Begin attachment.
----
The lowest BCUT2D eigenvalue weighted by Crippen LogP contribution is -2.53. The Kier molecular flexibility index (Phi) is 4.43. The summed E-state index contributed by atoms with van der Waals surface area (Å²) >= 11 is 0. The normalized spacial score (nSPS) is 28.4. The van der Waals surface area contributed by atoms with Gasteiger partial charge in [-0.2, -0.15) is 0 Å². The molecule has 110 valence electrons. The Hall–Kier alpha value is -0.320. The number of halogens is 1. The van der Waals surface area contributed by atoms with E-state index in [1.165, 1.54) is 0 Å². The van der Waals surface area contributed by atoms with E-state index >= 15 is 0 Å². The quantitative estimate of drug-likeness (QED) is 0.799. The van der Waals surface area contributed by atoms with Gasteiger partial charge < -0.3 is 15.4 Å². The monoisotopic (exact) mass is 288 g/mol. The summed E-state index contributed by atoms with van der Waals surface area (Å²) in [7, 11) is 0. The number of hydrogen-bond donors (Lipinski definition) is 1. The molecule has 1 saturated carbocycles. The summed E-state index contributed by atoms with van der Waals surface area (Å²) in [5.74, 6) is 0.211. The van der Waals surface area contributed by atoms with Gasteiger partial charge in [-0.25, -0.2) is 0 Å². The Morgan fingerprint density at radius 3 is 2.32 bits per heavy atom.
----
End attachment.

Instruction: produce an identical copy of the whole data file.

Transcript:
The lowest BCUT2D eigenvalue weighted by Crippen LogP contribution is -2.53. The Kier molecular flexibility index (Phi) is 4.43. The summed E-state index contributed by atoms with van der Waals surface area (Å²) >= 11 is 0. The normalized spacial score (nSPS) is 28.4. The van der Waals surface area contributed by atoms with Gasteiger partial charge in [-0.2, -0.15) is 0 Å². The molecule has 110 valence electrons. The Hall–Kier alpha value is -0.320. The number of halogens is 1. The van der Waals surface area contributed by atoms with E-state index in [1.165, 1.54) is 0 Å². The van der Waals surface area contributed by atoms with E-state index >= 15 is 0 Å². The quantitative estimate of drug-likeness (QED) is 0.799. The van der Waals surface area contributed by atoms with Gasteiger partial charge < -0.3 is 15.4 Å². The monoisotopic (exact) mass is 288 g/mol. The summed E-state index contributed by atoms with van der Waals surface area (Å²) in [7, 11) is 0. The number of hydrogen-bond donors (Lipinski definition) is 1. The molecule has 1 saturated carbocycles. The summed E-state index contributed by atoms with van der Waals surface area (Å²) in [5.74, 6) is 0.211. The van der Waals surface area contributed by atoms with Gasteiger partial charge in [-0.25, -0.2) is 0 Å². The Morgan fingerprint density at radius 3 is 2.32 bits per heavy atom.